The terrestrial ancestors of whales first entered the water some 50 million years ago in the region around India and Pakistan, possibly to protect themselves or to feed. They subsequently spread until they eventually reached the ranges we know today. What path did they take and when?

In 2011, in Peru, a research team discovers a 42.6 million-year-old, quadrupedal whale fossil, the oldest one of its kind to be found in the Americas. The fossil is now the subject of a study published in Current Biology that provides answers as to how whales spread across the world’s oceans.

The whale that could swim and walk

Based on the fossil, researchers were able to determine that the four legs of the whale allowed it to lead an amphibious way of life, meaning it could live both in water and on land. The structure of its limbs shows that it was able to support its bodyweight, but that its movement on land was probably laborious. The whale most likely came out of the water to rest and to give birth, in the same way as modern-day aquatic mammals such as otters and seals.

In the water, the whale could swim with its feet – which were probably webbed – and a tail that could wave up and down. However, it is not known whether its tail was composed of two lobes like today’s whales, as the last vertebra was not found. This whale was capable of eating large fish.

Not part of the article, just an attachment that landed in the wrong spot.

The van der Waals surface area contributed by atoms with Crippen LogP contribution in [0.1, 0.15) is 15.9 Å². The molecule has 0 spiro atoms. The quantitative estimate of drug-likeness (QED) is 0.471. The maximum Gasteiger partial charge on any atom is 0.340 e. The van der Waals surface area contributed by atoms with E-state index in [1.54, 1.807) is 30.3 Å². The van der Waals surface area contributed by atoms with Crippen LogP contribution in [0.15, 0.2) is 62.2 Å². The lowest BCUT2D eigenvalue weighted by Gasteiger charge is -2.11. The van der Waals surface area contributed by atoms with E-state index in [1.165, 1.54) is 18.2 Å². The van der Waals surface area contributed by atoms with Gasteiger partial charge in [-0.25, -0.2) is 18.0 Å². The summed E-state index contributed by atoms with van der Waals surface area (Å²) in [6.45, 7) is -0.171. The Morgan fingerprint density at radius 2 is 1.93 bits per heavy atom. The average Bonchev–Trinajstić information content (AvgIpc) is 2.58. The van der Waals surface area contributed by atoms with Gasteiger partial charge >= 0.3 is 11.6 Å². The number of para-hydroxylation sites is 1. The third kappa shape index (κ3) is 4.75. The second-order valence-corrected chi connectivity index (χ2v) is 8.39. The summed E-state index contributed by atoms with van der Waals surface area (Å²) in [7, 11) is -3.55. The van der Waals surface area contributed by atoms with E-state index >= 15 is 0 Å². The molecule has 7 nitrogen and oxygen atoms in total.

The whale that discovered America

The discovery of a quadrupedal whale is not exceptional: several ancestral species of this type are already known. What is new is rather to have found one in the New World.

The fossil has been named Peregocetus pacificus, from the Latin pereger, which means “to travel overseas”. It is believed to have been the first whale species to cross the Atlantic Ocean. “At that time, the distance between Africa and South America was twice as short as today and there was a surface current between the two continents. These two features probably helped Peregocetus pacificus to cross the South Atlantic,” explains paleontologist Oliver Lambert. The whale could then have travelled to Peru by bypassing South America from the north, as shown in the video.

Scientists already knew that cetaceans had arrived in North America roughly 41.2 million years ago, but the route they took and their means of locomotion remained unclear until now. In other words, it was not known whether whales had lost their hind limbs before or after they arrived in the Americas. Nor was it known at what latitude they had crossed the Atlantic.

The fossil discovery supports the hypothesis of a westward migration predating a northward migration, less than 10 million years after the appearance of the first whales in the region around India and Pakistan.

News - 10/4/2019

Jeanne Picher-Labrie

Jeanne Picher-Labrie joined the GREMM’s team in 2019 as a writer at Whales Online and a naturalist at the Interpretation centre on marine mammals. With a Bachelor's degree in biology and training in science journalism under her belt, she is back in 2021 to tell new whale stories. By immersing herself in scientific studies, she tries to learn more and more about the mysterious life of cetaceans.

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